A number of factors can influence these calculations, some general, some specific to the industries in which the company operates, some specific to the company.  A complete list would fill several volumes, but here are seven main issues that move stock prices:

(1) The Economy

Because profits generally follow overall economic activity, an improved economic picture promotes a general rise in stock prices, called a rally or a bull market.  Economic clouds prompt stock price declines, called a correction or a bear market. Because no one can know the future, stock investors continually assess economic trends and revise their opinions accordingly. The flow of news is continual.  The list of indicators, statistical or otherwise, is too long for this space and absorbs the attention of thousands who work in the industry, making it very hard for an individual to get ahead of the market’s regular reassessments.

The movement of interest rates also has an effect.  Because lower interest rates make borrowing cheaper and so more likely that consumers will spend and business expand, they usually signal an economic pickup that tends to lift stock prices.  An interest rate increase, because it has the opposite economic effect, tends to depress stock prices.  Interest rates also feed directly into stock valuations. Because higher interest rates offer better ways for your dollars to earn, they prompt investors to discount future dollars more severely, depressing stock prices.  An interest rate decline has an opposite effect.

(2) The Industry

Even more than changing perceptions of the general economy, industry-specific considerations move stock prices.  Are oil prices rising?  That’s good for those who produce oil and who service the oilrigs.  It’s bad for those who use oil — airlines and truckers, for instance.  A technological breakthrough may benefit some at the expense of others.  A bumper wheat crop abroad will hurt American wheat farmers by depressing the prices their harvest can command, but it could help food processing firms who buy grain. These few examples only hint at the constant flow of industry information that just as constantly changes market opinion and moves stock prices.

(3) Legislation and Regulation

Here, too, the flow of news is endless.  If Washington, for instance, were to support a major infrastructure-rebuilding program, prospects for construction firms would improve and their stock prices would rise accordingly.  A decision to step up defense spending would definitely boost prospects among defense contractors and so the prices of their stocks.  The Affordable Care Act (ACA) improved prospects for health care insurers (at least initially) by driving millions of new customers their way.  But such news can cut the opposite way.  The adverse effect of such spending on Washington’s finances might negatively impact stock prices by threatening to push up interest rates or taxes or both.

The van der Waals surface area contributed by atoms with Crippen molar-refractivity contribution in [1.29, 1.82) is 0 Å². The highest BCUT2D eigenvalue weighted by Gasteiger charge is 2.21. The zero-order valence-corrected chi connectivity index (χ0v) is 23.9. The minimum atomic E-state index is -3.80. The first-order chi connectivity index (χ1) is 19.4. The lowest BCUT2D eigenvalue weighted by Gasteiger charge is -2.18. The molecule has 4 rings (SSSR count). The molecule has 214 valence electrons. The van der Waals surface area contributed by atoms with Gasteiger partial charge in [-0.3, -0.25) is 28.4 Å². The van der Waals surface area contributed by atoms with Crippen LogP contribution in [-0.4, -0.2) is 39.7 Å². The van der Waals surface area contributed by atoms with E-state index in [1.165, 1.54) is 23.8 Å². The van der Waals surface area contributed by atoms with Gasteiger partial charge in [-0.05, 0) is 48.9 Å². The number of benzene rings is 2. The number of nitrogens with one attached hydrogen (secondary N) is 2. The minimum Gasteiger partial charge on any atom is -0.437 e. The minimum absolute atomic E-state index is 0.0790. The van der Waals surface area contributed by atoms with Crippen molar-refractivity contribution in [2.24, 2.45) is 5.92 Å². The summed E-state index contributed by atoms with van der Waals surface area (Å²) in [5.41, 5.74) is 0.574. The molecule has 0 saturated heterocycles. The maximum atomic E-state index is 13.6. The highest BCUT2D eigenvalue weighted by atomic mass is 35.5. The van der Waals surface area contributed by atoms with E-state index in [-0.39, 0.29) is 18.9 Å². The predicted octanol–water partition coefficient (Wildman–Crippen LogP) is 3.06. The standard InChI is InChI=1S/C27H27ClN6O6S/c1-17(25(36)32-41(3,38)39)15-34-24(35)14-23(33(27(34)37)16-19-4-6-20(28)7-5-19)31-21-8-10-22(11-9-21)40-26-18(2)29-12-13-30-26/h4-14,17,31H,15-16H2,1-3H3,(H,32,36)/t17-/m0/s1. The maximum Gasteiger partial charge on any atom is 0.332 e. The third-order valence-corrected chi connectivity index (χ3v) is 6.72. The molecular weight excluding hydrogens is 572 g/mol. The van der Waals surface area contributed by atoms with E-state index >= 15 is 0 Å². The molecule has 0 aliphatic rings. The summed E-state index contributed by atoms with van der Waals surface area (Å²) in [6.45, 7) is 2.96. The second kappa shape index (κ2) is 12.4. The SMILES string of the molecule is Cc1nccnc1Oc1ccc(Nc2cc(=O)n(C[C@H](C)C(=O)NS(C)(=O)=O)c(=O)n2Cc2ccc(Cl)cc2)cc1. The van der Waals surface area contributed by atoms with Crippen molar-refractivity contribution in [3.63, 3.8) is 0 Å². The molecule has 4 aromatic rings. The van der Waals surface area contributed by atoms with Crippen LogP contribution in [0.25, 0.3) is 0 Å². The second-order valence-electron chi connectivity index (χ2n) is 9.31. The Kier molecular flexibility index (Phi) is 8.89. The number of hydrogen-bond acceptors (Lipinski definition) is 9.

Regulation, at the national, state, or city level, can have its own effects.  Environmental rules will enhance the prospects of some firms at the expense of others, say solar over coal.  Stricter financial regulations after the crash of 2008-09 had a powerful effect on financial firms, especially smaller ones.  Safety regulations raise costs for some firms and industries but create opportunities to those that sell products to help other firms comply with those regulations.  Here, too, the flow of information constantly changes investor assessments of the future and thus stock prices.

(4) News About Staff

If a company hires someone with widely recognized ability, investors may expect an improvement in the company’s fortunes and buy its stock, pushing up its price.  The loss of a key executive can raise questions about the future and so depress the company’s stock price.  A large number of departures, even of not-so-famous, middle-level employees, can raise questions about the firm’s ability to manage and so push down its stock price.